Sunday

13th Jun 2021

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Open Letter: Uber must recognise its workers

  • Uber states that drivers and riders are not their employees, calling them 'independent workers' (Photo: The Left)

Dear Dara Khosrowshahi, Uber CEO,

I had the opportunity to read the White Paper you've submitted to the European Commission titled "A Better Deal" for platform workers.

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  • MEP Leïla Chaibi: 'We will not let Uber buy its way into changing EU laws to suit its interests. The European Commission will present a directive on platform workers by the end of the year' (Photo: The Left in the European Parliament)

Apparently, you share the sense of urgency on the need to improve the conditions of Uber drivers and riders, who work under your watch in precarious conditions, without social security, without health & safety protections, circumstances made worse during the pandemic.

The timing of your paper is not coincidental, as, today, the European Commission launches a consultation on "improving the working conditions of platform workers".

We were watching when, last November, Uber clubbed together with other digital platforms and spent millions to push Proposition 22 in California, classifying gig economy workers as "independent contractors" rather than employees.

In your paper you reiterate that Uber drivers and riders are not your employees, calling them "independent workers".

However, in two out of every three court cases throughout Europe judges have ruled the opposite: that they have the false status of self-employed and are subordinated to your corporation.

Consequently, you should have assumed your responsibilities as an employer by, for example, paying for their social security and granting them the rights stipulated under labour law, such as working hours, rest times, sick leave and so on.

In France, where I am from, the Court of Cassation decided along the same lines in March 2020.The self-employed status of Uber drivers was ruled artificial and illegal.

Despite these defeats, you continue to insist that your drivers and riders are self-employed.

The truth is that they are only self-employed in name. Uber sets the rates. Uber decides, through a secretive algorithm, which jobs to assign to which drivers, depending on the types of requests they have previously accepted or refused. Uber decides unilaterally to penalise drivers by "deactivating" (or firing) them.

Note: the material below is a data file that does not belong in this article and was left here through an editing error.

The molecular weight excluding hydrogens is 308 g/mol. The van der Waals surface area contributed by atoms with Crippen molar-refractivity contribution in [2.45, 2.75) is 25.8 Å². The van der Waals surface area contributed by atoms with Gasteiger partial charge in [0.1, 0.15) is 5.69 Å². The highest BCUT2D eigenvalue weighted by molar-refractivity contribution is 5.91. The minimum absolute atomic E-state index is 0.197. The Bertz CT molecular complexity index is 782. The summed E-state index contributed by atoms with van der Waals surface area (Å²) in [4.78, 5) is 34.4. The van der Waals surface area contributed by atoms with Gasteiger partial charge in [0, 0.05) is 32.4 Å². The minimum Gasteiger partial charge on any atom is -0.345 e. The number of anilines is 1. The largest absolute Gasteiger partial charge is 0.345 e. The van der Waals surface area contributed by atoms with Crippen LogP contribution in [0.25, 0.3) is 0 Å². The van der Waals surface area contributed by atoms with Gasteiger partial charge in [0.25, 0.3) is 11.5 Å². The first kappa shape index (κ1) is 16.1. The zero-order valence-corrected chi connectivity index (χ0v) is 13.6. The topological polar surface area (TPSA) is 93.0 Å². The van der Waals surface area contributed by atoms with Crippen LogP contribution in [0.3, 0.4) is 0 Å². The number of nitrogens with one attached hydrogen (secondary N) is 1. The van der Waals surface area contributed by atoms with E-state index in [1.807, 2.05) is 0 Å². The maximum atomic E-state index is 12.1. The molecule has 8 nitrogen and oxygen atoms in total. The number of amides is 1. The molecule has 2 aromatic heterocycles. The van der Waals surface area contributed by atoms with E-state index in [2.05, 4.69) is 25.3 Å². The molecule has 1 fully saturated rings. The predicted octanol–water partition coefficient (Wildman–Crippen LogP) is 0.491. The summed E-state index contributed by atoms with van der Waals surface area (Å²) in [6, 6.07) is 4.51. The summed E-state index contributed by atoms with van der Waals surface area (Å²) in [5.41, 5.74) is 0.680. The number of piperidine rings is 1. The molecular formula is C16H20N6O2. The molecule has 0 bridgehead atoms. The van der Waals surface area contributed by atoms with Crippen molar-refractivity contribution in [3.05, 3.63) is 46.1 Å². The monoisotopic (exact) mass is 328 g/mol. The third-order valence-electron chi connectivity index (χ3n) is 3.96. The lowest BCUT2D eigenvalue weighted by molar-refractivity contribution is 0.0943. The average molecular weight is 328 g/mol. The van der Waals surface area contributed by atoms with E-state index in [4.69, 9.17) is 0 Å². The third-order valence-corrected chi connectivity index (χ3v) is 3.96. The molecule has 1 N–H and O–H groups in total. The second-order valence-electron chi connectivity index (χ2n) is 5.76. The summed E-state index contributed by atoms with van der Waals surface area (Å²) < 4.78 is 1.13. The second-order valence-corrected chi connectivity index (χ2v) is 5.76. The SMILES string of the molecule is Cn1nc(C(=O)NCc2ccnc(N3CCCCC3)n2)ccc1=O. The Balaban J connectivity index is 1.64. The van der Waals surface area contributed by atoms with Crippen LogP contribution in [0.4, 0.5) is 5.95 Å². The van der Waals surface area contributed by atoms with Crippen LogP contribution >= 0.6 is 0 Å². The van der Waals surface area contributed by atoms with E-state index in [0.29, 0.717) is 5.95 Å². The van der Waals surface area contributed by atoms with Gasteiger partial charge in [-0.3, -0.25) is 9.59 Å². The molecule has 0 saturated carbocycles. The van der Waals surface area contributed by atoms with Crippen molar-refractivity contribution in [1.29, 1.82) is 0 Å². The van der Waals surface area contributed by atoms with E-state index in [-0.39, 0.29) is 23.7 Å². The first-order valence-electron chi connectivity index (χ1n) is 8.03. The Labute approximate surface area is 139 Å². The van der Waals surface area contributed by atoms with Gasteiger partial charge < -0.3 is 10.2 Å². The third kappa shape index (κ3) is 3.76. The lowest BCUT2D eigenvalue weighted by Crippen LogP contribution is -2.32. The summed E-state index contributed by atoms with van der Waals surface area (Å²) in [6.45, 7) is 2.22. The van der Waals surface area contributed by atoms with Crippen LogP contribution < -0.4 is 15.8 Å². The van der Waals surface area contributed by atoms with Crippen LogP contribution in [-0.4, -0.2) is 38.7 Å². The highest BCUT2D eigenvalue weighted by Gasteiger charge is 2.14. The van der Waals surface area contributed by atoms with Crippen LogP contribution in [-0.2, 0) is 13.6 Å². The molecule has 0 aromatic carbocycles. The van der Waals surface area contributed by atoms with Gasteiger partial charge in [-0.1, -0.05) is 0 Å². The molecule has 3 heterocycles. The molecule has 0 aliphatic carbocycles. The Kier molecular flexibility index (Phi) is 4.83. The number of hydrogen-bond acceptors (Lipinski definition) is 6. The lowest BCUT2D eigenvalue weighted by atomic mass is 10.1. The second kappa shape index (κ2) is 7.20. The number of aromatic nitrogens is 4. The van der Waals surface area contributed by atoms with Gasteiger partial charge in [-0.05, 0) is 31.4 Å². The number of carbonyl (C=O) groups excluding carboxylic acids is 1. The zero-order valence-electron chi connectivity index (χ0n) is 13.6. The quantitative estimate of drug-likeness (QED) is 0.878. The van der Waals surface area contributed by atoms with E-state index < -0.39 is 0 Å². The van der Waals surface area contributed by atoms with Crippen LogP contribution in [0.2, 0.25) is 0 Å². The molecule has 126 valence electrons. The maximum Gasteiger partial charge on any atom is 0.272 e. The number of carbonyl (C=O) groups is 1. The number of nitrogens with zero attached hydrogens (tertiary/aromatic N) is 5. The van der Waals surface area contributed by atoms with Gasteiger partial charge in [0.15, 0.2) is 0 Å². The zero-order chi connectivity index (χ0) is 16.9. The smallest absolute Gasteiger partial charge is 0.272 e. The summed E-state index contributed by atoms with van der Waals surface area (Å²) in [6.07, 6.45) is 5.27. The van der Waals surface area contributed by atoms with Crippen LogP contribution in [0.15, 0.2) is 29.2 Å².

There is a clear employer-employee power relationship between Uber and Uber Eats and its drivers but, unlike others, they are denied workers' rights earned through decades of struggle.

You want to have your cake and eat it. You want workers at your beck and call without being responsible for them. Rather than complying with labour laws in EU member states you want them to bend their laws to your interests.

When courts everywhere rule that you are acting illegally, your plan is to legalise the situation by inventing a "third status". Not self-employed, nor employed.

Instead, this third status would award you all the advantages of these two existing statuses, legally.

The worker, on the other hand, would have to bear the disadvantages of being an employee and the disadvantages of being self-employed.

Riders, on the other hand, have different requests. They would like to carry out their professional activity under the protection of employee status, with the guarantee of paid holidays, a minimum wage and health insurance, even if that means following your orders.

To justify the impossibility of shouldering your responsibilities as an employer, your pretext is that your business model is incompatible.

However, Just Eat recently proved the opposite, announcing that they would hire 4,500 riders on permanent contracts during 2021.

You often mention France as an example. It's true that you were able to count on Emmanuel Macron as one of your most stellar sales representatives for a while. Well, it turns out that even your most faithful ally has rejected the possibility of an alternative status.

An expert committee mandated by the prime minister concluded that your proposal was ineffective, inefficient and inadequate as a response to this challenge.

We do not want your third status anywhere in Europe. If it were to see the light of day, the effects would be devastating for the whole of the labour market, not just digital platform workers.

Any employer could use it to replace employees, who are currently protected by labour laws and benefit from social security, with the new type of contract that you suggest.

We will not let Uber buy its way into changing EU laws to suit its interests. The European Commission will present a directive on platform workers by the end of the year.

I hope they do so in the public interest, that they listen to the voices of workers and not bow to your lobbying pressures.

I have presented a proposal for a directive that lays out the core principles The Left fights for alongside platform workers: we don't want third status. Uber needs to assume its responsibilities as an employer.

This is the message being sent by riders and drivers protesting all over Europe today at the European Commission's representations. Their slogan? "Gig workers are employees – not contractors without rights".

I will be by their side.

Uber & Deliveroo and bogus self-employment: what about worker's rights?

Author bio

Leïla Chaibi is a French MEP with The Left group, representing the France Insoumise movement.

Disclaimer

This article is sponsored by a third party. All opinions in this article reflect the views of the author and not of EUobserver.

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